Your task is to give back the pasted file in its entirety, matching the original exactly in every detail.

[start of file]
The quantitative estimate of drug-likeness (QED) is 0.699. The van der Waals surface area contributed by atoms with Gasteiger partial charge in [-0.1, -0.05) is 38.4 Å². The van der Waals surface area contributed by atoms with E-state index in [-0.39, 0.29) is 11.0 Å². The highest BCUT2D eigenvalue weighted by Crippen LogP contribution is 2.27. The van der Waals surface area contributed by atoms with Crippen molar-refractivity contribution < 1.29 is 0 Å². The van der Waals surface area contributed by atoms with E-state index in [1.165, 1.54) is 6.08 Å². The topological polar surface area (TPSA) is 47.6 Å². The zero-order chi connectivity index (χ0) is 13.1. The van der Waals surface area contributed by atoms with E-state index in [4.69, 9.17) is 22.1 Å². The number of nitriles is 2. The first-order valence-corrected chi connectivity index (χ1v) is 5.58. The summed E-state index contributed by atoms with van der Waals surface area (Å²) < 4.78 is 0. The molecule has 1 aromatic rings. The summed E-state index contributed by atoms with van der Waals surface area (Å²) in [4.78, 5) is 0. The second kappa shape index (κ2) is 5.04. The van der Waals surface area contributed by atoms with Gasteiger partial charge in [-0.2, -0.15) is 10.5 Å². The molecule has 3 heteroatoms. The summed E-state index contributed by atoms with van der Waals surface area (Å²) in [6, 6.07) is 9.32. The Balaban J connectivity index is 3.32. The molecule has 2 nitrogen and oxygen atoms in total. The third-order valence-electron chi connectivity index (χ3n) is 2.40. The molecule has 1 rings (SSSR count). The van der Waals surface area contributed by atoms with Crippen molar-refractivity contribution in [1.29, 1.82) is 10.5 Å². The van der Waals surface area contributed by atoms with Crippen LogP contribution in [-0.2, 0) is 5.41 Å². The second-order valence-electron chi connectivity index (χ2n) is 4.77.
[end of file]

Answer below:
The quantitative estimate of drug-likeness (QED) is 0.699. The van der Waals surface area contributed by atoms with Gasteiger partial charge in [-0.1, -0.05) is 38.4 Å². The van der Waals surface area contributed by atoms with E-state index in [-0.39, 0.29) is 11.0 Å². The highest BCUT2D eigenvalue weighted by Crippen LogP contribution is 2.27. The van der Waals surface area contributed by atoms with Crippen molar-refractivity contribution < 1.29 is 0 Å². The van der Waals surface area contributed by atoms with E-state index in [1.165, 1.54) is 6.08 Å². The topological polar surface area (TPSA) is 47.6 Å². The zero-order chi connectivity index (χ0) is 13.1. The van der Waals surface area contributed by atoms with E-state index in [4.69, 9.17) is 22.1 Å². The number of nitriles is 2. The first-order valence-corrected chi connectivity index (χ1v) is 5.58. The summed E-state index contributed by atoms with van der Waals surface area (Å²) < 4.78 is 0. The molecule has 1 aromatic rings. The summed E-state index contributed by atoms with van der Waals surface area (Å²) in [4.78, 5) is 0. The second kappa shape index (κ2) is 5.04. The van der Waals surface area contributed by atoms with Gasteiger partial charge in [-0.2, -0.15) is 10.5 Å². The molecule has 3 heteroatoms. The summed E-state index contributed by atoms with van der Waals surface area (Å²) in [6, 6.07) is 9.32. The Balaban J connectivity index is 3.32. The molecule has 2 nitrogen and oxygen atoms in total. The third-order valence-electron chi connectivity index (χ3n) is 2.40. The molecule has 1 rings (SSSR count). The van der Waals surface area contributed by atoms with Crippen molar-refractivity contribution in [1.29, 1.82) is 10.5 Å². The van der Waals surface area contributed by atoms with Crippen LogP contribution in [-0.2, 0) is 5.41 Å². The second-order valence-electron chi connectivity index (χ2n) is 4.77.